Does COVID-19 impact women more than men?
Gender Equity during a pandemic
The COVID-19 pandemic and state of lockdown has challenged humankind collectively in every facet of life. The novel Coronavirus (SARS-CoV-2) pathogen, that spreads rapidly via droplet nuclei, left us scrambling for solutions to halt infections and premature deaths . Quite simply – we were not prepared. At this juncture in the pandemic, we are able to reflect on what we have accomplished and where we may have erred. We are able to shine the spotlight onto erroneous decisions taken by authorities in haste or amidst the “COVID hysteria”, perhaps under the guise of pandemic planning, that may harbor ulterior motives. A recurring theme that was noted in previous public health crises, such Ebola and Zika virus outbreaks, is the disproportionate impact on the lives of Women . These parallels are noted in the COVID-19 pandemic too.
The reasons for this are multiple but stem from pre-existing pervasive gender inequality social norms. It results in gender-disproportionate effects on access to basic human needs (i.e. food, water, sanitation), health and especially Sexual and Reproductive Health (SRH), economic security, education and Gender-Based violence [5-10]. There are also important questions raised about the lack of equitable gender representation in key COVID-19 crisis groups internationally and in South Africa [6,10].
Health Impact Our understanding of COVID-19 is evolving rapidly. Initially there were many more cases amongst men than women, globally and in South Africa [8,10]. However since the publication by the Gender and COVID-19 working group in March 2020, the ratio has inverted in South Africa10,11. As of week 5 of 2021, there are significantly more COVID-19 cases reported amongst women (57.2%) than men in South Africa11. The reasons for this could include that more frontline workers in healthcare and other essential services (i.e. those at greatest risk for viral exposure) are women [8,10].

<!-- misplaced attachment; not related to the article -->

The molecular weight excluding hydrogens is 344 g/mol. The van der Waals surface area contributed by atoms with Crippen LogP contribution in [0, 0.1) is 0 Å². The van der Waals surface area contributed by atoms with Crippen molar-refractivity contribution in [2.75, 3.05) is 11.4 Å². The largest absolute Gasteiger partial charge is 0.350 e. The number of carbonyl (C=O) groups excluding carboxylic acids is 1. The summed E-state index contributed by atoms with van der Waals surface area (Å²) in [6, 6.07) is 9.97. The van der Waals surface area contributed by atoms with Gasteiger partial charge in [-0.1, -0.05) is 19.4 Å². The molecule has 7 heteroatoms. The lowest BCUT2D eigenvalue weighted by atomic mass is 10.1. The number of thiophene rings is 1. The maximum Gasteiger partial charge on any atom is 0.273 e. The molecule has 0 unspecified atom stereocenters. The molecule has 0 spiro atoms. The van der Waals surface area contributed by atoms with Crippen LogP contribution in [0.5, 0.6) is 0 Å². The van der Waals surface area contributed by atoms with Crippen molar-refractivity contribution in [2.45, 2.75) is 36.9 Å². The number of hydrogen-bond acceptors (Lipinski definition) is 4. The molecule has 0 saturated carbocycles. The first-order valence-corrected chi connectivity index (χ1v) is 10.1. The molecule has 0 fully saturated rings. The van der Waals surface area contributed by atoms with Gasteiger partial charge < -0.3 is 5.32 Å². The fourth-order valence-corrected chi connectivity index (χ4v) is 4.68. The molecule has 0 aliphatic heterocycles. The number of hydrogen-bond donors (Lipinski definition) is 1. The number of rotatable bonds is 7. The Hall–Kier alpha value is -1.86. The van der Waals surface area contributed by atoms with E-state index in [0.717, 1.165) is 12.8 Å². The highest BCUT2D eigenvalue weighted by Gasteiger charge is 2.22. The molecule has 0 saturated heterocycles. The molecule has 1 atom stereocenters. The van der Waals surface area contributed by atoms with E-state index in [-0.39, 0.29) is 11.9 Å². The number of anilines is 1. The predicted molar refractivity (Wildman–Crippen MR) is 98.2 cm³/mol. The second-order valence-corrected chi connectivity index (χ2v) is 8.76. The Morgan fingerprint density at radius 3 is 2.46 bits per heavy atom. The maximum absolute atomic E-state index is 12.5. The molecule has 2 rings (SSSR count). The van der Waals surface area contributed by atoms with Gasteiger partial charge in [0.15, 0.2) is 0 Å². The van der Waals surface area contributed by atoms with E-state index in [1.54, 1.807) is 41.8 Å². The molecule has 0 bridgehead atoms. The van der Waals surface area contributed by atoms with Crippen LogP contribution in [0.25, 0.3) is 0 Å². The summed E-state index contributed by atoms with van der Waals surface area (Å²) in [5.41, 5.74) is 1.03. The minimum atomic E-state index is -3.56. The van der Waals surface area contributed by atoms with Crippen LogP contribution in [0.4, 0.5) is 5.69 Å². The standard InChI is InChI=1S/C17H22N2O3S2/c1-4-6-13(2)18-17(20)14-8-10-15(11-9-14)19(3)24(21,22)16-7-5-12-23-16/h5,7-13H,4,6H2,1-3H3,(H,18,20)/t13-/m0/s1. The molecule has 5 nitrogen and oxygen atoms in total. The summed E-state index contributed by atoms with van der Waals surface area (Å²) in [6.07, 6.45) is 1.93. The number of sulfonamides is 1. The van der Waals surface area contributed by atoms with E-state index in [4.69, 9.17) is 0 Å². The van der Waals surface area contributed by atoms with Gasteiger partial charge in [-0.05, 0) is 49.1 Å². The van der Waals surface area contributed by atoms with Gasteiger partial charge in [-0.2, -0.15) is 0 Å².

There are significant impacts on Sexual and Reproductive Health (SRH) from the pandemic and lockdown that are mostly experienced by women. The most prominent is the increased maternal morbidity and mortality as a consequence of delayed or substandard maternal care and the rise in unwanted pregnancies due to decreased access to adequate contraception and termination of pregnancy (TOP) services [5,7,8,10]. During pandemic planning, many SRH services were deemed “non-essential” meaning they were shut down and/or resources reallocated away from them [5,7-10]. Women that tried to receive SRH services, such as contraception, from health centres were harassed and accused of breaking lockdown laws . This stigmatization further restricted access to SRH services. Marta Schaaf et al argue that SRH policies that did not have widespread support preceding the pandemic, for moralistic or other reasons, were deliberately undermined under the guise of pandemic neccessity . The longstanding battles with and small victories for conscientious objection, adolescent contraception, rights of sex workers and others were instantly under threat as a result of loosened SRH governance at the health facility level during lockdown5. A silver lining has been the innovative use of digital technology to meet SRH demands. An example of this is how termination of pregnancy and contraception services utilized telehealth and medication delivery networks to ensure people have access [7,12].
Gender-Based Violence (GBV)